For the first time in International Criminal Court (ICC) history, an accused has taken the stand in his own defense. Germain Katanga is accused of committing war crimes and crimes against humanity during an attack on Bogoro, a village in the Ituri region of the Democratic Republic of the Congo (DRC). He took the stand on Tuesday in his own defense.
Katanga was allegedly the leader of the Ituri Patriotic Resistance Force (FRPI), an Ngiti militia. Katanga opened his testimony by providing personal background information about his family and upbringing. He also provided contextual information about the conflict in Ituri leading up to the attack on Bogoro.
Katanga’s testimony can help clarify details of a complex conflict with a wide range of actors. Moreover, his testimony can help his defense team dispel prosecution allegations concerning his alleged responsibility for crimes committed in Bogoro.
The defense team of Germain Katanga does not deny that there was an attack on Bogoro. However, according to the defense case, Katanga is not responsible for the attack. Rather, the responsibility lies with Ugandans, Rwandans, the central government of Kinshasa, and other local militias, such as the Union of Congolese Patriots (UPC) led by Thomas Lubanga.
This report covers the first two days of his testimony. Katanga’s co-accused, Mathieu Ngudjolo, is also scheduled to testify next month. Ngudjolo was allegedly the leader of the Nationalist and Integrationist Front (FNI), a Lendu militia linked to the FRPI.
“My birth was a mistake”
Katanga began his testimony by describing his family and his upbringing. His birth was a “mistake,” he said. His mother was in a convent when he was conceived, he testified. As an infant, Katanga said he was sent to live with his uncle and his uncle’s wife in Mambasa.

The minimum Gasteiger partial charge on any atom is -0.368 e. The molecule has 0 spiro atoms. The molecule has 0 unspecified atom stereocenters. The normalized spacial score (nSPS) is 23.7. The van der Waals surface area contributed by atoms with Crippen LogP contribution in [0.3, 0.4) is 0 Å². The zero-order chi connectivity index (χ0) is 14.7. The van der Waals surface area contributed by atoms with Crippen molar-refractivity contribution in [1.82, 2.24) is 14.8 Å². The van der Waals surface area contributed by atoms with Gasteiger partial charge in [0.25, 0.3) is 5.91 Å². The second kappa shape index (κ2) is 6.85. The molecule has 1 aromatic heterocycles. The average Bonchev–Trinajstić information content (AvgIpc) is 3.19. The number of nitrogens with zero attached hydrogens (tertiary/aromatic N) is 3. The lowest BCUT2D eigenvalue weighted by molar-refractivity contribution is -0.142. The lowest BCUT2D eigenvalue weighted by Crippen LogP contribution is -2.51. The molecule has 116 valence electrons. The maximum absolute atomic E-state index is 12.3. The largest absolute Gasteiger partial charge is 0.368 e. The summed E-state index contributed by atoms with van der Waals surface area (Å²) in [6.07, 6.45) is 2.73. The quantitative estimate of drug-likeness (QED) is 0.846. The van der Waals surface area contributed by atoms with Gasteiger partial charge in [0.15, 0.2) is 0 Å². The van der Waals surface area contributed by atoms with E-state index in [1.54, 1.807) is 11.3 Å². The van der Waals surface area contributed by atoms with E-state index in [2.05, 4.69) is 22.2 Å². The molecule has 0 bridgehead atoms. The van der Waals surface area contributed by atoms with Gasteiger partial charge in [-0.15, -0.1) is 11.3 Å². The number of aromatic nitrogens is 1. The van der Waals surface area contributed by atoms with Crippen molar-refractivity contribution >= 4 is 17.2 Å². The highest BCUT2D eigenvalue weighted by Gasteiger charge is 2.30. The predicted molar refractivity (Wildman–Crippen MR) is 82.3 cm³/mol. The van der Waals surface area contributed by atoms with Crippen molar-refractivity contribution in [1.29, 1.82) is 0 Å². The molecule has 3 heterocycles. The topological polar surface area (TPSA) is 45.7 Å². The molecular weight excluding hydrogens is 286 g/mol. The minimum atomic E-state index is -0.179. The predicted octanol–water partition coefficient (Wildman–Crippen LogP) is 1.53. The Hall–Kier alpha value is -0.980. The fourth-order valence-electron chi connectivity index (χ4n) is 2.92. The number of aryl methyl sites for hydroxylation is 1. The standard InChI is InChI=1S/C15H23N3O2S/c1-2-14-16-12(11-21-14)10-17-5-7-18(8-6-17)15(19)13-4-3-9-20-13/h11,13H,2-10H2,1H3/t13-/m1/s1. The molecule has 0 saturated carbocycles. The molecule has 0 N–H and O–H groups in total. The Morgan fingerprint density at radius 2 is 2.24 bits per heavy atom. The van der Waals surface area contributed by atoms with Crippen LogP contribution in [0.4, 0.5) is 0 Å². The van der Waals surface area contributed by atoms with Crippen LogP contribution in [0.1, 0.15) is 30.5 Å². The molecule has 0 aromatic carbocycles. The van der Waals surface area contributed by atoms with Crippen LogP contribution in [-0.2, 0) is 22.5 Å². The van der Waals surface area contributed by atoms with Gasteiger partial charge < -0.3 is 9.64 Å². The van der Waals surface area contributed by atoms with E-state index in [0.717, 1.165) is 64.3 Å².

His uncle was a soldier in the Zairian Armed Forces and died during battle in 1996. At the time, Katanga was 18 years old and testified that he was a member of the civil guard in Isiro. He was also studying math and physics at the local secondary school, he said.
Katanga explained that after his uncle’s death, he decided to seek out his biological parents and continue his studies. He said that he did not meet his father until 1998, when he was 20 years old. His father was living in Aveba, and Katanga said that his father enrolled him in the Bajanga Institute nearby.
Katanga also testified about his ethnic identity. He explained that although his uncle, his uncle’s wife, and Katanga’s mother were of Yogo ethnicity, Katanga was of Ngiti ethnicity, after his father.
Katanga said that it was when his uncle died that he asked himself which ethnicity he was. It seemed from his testimony that he did not identify with or know that he was of the Ngiti ethnicity until he met his birth father.
Katanga explained that “the whole thing started” when the Ugandan army attacked the area in 2000. “Ugandans had no pity,” he claimed.